The Story of Atheism

In my previous post, I wrote some thoughts on the power of storytelling and how atheists can use it to our benefit. In this post, I intend to apply those principles to tell a story: the story of atheism.

Because gods are fundamentally human creations, this is also a story of humanity. It opens in the time when the human race was newborn, when we had first come of age as conscious beings who could look around and conceptualize the world. I don’t know the exact nature of the beings in whose minds these ideas first appeared – they may not have been modern Homo sapiens, but they were undoubtedly our ancestors and deserve to be described as such.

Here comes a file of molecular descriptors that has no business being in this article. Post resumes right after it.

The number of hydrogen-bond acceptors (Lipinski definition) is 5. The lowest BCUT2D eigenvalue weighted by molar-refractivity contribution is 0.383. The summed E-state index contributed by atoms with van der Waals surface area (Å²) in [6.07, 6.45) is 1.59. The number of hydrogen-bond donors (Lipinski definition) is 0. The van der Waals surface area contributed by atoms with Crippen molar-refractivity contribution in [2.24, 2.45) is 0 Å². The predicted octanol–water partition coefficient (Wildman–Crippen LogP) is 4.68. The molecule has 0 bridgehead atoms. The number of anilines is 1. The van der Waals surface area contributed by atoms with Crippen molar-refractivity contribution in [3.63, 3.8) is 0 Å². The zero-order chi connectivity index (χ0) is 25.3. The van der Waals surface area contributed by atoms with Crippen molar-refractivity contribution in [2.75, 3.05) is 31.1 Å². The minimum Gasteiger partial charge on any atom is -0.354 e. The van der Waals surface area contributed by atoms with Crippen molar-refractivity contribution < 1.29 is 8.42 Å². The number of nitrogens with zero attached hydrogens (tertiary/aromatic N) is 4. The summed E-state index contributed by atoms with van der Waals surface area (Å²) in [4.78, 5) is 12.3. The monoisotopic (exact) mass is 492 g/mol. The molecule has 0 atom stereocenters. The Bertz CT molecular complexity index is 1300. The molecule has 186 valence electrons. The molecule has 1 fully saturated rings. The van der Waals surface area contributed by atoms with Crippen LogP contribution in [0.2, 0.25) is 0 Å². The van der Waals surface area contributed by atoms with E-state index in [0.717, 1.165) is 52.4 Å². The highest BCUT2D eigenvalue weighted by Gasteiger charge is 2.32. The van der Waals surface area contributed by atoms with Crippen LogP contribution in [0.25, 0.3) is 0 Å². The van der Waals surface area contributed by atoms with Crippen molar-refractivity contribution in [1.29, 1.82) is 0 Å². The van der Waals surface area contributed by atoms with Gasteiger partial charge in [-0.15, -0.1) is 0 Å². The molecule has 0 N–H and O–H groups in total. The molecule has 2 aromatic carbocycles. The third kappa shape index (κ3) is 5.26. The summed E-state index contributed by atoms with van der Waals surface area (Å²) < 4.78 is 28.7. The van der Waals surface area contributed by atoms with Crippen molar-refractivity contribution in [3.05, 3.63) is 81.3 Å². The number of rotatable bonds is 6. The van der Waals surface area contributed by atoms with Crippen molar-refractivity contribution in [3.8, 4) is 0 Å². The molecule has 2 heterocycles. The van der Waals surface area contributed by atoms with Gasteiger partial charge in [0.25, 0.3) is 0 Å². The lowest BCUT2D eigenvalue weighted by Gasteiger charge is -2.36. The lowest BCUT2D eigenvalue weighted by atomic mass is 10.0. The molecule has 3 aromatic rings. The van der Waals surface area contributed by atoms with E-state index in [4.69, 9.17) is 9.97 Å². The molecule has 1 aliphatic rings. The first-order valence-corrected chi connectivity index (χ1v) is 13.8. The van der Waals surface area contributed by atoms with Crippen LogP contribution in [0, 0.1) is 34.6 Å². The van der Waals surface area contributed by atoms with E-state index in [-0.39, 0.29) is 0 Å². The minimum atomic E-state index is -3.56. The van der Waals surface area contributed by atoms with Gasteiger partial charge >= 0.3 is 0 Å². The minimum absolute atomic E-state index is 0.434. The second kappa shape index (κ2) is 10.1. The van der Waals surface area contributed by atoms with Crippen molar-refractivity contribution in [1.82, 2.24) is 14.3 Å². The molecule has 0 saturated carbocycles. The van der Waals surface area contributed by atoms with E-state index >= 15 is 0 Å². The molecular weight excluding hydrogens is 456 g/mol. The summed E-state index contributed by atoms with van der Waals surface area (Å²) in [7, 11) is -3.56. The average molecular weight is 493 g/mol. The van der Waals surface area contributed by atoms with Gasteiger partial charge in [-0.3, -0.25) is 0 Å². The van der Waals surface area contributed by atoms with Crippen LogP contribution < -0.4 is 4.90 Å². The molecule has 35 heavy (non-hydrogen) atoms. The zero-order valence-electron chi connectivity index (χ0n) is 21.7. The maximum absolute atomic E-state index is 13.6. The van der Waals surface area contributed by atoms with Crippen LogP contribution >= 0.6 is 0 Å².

The end product is somewhat similar to my atheist psalm, “The Gods“, somewhat similar to treatises on the origins of religion like Dennett’s Breaking the Spell. In the name of narrative convenience and brevity, some details have been omitted from this story. Nevertheless, I think it captures an adequate, if simplified, account of events in our past that actually happened. Editorial suggestions are, as always, welcome.

In the beginning, Humanity was lonely and afraid. We had tremendous potential, but we were still simple creatures, knowing only the rudiments of survival, and at the mercy of a world that was chaotic and full of danger. Like children lost in the wilderness, we knew that we existed, but not where we had come from, nor what happened to us when we died.